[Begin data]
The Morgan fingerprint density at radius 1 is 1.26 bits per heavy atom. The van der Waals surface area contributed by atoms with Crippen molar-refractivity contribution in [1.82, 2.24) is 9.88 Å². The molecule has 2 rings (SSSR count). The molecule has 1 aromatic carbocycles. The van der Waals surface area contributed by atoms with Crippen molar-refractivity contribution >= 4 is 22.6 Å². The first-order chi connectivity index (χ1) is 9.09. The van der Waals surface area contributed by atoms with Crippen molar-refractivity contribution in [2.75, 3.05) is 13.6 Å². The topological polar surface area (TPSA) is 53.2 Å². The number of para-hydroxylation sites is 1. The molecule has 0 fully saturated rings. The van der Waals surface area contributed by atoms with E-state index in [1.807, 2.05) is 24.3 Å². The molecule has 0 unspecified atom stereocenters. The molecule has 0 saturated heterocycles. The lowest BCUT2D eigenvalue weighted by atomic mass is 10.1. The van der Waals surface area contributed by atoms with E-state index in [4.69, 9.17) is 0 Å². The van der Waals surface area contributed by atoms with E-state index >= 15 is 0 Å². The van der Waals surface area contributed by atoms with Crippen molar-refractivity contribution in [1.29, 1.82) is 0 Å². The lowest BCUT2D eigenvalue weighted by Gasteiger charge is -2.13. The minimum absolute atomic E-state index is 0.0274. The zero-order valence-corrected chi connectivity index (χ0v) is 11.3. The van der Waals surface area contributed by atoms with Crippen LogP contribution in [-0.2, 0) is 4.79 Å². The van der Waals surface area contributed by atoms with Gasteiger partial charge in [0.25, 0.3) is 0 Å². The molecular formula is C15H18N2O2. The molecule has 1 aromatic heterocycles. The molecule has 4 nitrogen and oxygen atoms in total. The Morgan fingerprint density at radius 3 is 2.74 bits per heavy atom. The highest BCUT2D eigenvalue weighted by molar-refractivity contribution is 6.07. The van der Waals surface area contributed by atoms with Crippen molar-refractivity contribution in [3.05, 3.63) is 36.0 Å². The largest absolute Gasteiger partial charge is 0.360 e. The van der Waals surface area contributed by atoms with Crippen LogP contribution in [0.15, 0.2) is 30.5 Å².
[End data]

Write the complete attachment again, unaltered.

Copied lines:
The Morgan fingerprint density at radius 1 is 1.26 bits per heavy atom. The van der Waals surface area contributed by atoms with Crippen molar-refractivity contribution in [1.82, 2.24) is 9.88 Å². The molecule has 2 rings (SSSR count). The molecule has 1 aromatic carbocycles. The van der Waals surface area contributed by atoms with Crippen molar-refractivity contribution >= 4 is 22.6 Å². The first-order chi connectivity index (χ1) is 9.09. The van der Waals surface area contributed by atoms with Crippen molar-refractivity contribution in [2.75, 3.05) is 13.6 Å². The topological polar surface area (TPSA) is 53.2 Å². The number of para-hydroxylation sites is 1. The molecule has 0 fully saturated rings. The van der Waals surface area contributed by atoms with E-state index in [1.807, 2.05) is 24.3 Å². The molecule has 0 unspecified atom stereocenters. The molecule has 0 saturated heterocycles. The lowest BCUT2D eigenvalue weighted by atomic mass is 10.1. The van der Waals surface area contributed by atoms with E-state index in [4.69, 9.17) is 0 Å². The van der Waals surface area contributed by atoms with E-state index >= 15 is 0 Å². The van der Waals surface area contributed by atoms with Crippen molar-refractivity contribution in [1.29, 1.82) is 0 Å². The lowest BCUT2D eigenvalue weighted by Gasteiger charge is -2.13. The minimum absolute atomic E-state index is 0.0274. The zero-order valence-corrected chi connectivity index (χ0v) is 11.3. The van der Waals surface area contributed by atoms with Crippen LogP contribution in [-0.2, 0) is 4.79 Å². The van der Waals surface area contributed by atoms with Gasteiger partial charge in [0.25, 0.3) is 0 Å². The molecular formula is C15H18N2O2. The molecule has 1 aromatic heterocycles. The molecule has 4 nitrogen and oxygen atoms in total. The Morgan fingerprint density at radius 3 is 2.74 bits per heavy atom. The highest BCUT2D eigenvalue weighted by molar-refractivity contribution is 6.07. The van der Waals surface area contributed by atoms with Crippen molar-refractivity contribution in [3.05, 3.63) is 36.0 Å². The largest absolute Gasteiger partial charge is 0.360 e. The van der Waals surface area contributed by atoms with Crippen LogP contribution in [0.15, 0.2) is 30.5 Å².